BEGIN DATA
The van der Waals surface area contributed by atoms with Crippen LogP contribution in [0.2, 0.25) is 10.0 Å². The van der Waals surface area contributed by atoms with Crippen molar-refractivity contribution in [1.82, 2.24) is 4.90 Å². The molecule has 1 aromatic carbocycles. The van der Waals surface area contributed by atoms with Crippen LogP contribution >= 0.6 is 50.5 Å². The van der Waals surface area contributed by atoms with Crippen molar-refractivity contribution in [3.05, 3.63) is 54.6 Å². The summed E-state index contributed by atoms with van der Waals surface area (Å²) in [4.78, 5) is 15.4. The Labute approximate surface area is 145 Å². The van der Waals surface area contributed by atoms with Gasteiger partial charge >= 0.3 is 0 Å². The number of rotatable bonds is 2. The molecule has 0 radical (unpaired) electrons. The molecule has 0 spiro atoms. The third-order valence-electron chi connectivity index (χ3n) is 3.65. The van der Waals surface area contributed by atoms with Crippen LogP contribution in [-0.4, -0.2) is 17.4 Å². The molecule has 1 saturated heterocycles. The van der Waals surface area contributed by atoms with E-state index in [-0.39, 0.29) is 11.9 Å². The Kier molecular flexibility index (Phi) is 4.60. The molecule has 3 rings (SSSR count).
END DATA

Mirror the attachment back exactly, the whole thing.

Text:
The van der Waals surface area contributed by atoms with Crippen LogP contribution in [0.2, 0.25) is 10.0 Å². The van der Waals surface area contributed by atoms with Crippen molar-refractivity contribution in [1.82, 2.24) is 4.90 Å². The molecule has 1 aromatic carbocycles. The van der Waals surface area contributed by atoms with Crippen LogP contribution >= 0.6 is 50.5 Å². The van der Waals surface area contributed by atoms with Crippen molar-refractivity contribution in [3.05, 3.63) is 54.6 Å². The summed E-state index contributed by atoms with van der Waals surface area (Å²) in [4.78, 5) is 15.4. The Labute approximate surface area is 145 Å². The van der Waals surface area contributed by atoms with Gasteiger partial charge >= 0.3 is 0 Å². The number of rotatable bonds is 2. The molecule has 0 radical (unpaired) electrons. The molecule has 0 spiro atoms. The third-order valence-electron chi connectivity index (χ3n) is 3.65. The van der Waals surface area contributed by atoms with Crippen LogP contribution in [-0.4, -0.2) is 17.4 Å². The molecule has 1 saturated heterocycles. The van der Waals surface area contributed by atoms with E-state index in [-0.39, 0.29) is 11.9 Å². The Kier molecular flexibility index (Phi) is 4.60. The molecule has 3 rings (SSSR count).